BMW admits it was "slightly worried" about Marco Wittmann's charge from 18th to second in the final DTM race at Assen because it was concerned his tyres would not last.
A turbocharger problem the day after Wittmann's victory in the first Assen race relegated the two-time DTM champion to an 18th place start before he rose to 10th in the opening laps.
Witmann had moved up to sixth before the BMW RMG team then opted to pit him earlier than most to benefit from fresh tyres.
Wittmann finished second after Rast's tyres dropped off and forced him to make a second pitstop, while Mike Rockenfeller's long-running first stint allowed him to take the victory, the 2013 champion's first win since 2017 at Zandvoort.
Rudolf Dittrich, the general manager of BMW Motorsport's vehicle development, told Autosport: "I wasn't so sure if it would be so difficult to overtake [at Assen] but it was a very special performance from Marco today, he made up some places already on the first lap and kept going.
"I was slightly worried because if you need to overtake, it inherently means you need to be close to the cars [and run in dirty air], go off-line.
"I was slightly worried about what would happen to his tyres but, as we found out in the end, he was very superior in managing the tyres and that brought the result."
Wittmann played down the impact of tyre management in his climb through the field.
"Tyre management was key [in the race] but to be honest for me there was not a lot of time to manage the tyres because especially if you come from the last position," Wittmann told Autosport.
"You have to fight your way to the front and you have to overtake, brake late, sometimes move off-line - so there wasn't really time for tyre managing.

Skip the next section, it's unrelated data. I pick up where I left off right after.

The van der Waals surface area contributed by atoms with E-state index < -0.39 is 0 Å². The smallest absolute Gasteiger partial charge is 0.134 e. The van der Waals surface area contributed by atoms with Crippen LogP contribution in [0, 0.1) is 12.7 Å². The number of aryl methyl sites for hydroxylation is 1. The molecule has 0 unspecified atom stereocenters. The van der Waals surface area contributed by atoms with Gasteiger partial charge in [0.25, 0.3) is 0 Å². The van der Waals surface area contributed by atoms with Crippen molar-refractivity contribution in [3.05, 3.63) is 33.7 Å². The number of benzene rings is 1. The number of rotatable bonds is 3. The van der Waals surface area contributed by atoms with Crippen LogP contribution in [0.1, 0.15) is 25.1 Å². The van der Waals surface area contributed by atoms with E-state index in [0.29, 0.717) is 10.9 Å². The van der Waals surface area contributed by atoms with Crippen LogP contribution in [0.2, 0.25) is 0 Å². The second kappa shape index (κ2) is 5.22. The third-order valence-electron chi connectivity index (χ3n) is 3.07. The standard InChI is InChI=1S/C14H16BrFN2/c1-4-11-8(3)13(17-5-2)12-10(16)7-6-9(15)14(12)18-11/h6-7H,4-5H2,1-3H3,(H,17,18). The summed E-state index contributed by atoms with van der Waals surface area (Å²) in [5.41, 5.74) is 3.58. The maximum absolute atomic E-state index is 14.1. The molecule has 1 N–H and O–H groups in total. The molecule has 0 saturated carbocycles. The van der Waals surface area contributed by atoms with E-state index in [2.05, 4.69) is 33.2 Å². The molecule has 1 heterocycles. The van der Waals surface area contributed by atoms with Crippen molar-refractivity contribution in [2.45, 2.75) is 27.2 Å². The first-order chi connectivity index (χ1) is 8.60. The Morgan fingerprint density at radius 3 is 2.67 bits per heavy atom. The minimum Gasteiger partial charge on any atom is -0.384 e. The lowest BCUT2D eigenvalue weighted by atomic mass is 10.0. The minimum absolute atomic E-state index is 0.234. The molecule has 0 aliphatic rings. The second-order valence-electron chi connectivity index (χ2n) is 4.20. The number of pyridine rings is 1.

"Also after the pitstop, I was trying to follow Rene and he was pushing, and I think that wasn't the perfect scenario for him and myself.
"He had to stop a second time, and in my case, I survived but I think Mike's approach to start a bit slower was at the end, better."
Rast had looked set for victory when he held a lead of over six seconds over the chasing Wittmann and Rockenfeller following the mandatory pitstop window.
But Rast slowed with just under 10 laps remaining due to a sudden tyre drop-off and was forced into the pits.
After dropping into the midfield, Rast managed to pass both Audi stable-mate Robin Frijns and R-Motorsport Aston Martin's Daniel Juncadella for fifth.
"The tyre stopped basically, everything was under control, I was not putting a lot of force on the tyres in my opinion," Rast told Autosport.
"But somehow the tyres didn't last, I need to monitor and find the reason why that was, I think we know roundabout what went wrong but we lost a lot of points today."
Following the weekend's events, Witmann moves up to third in the championship and 40 points behind fellow double champion Rast, who leads.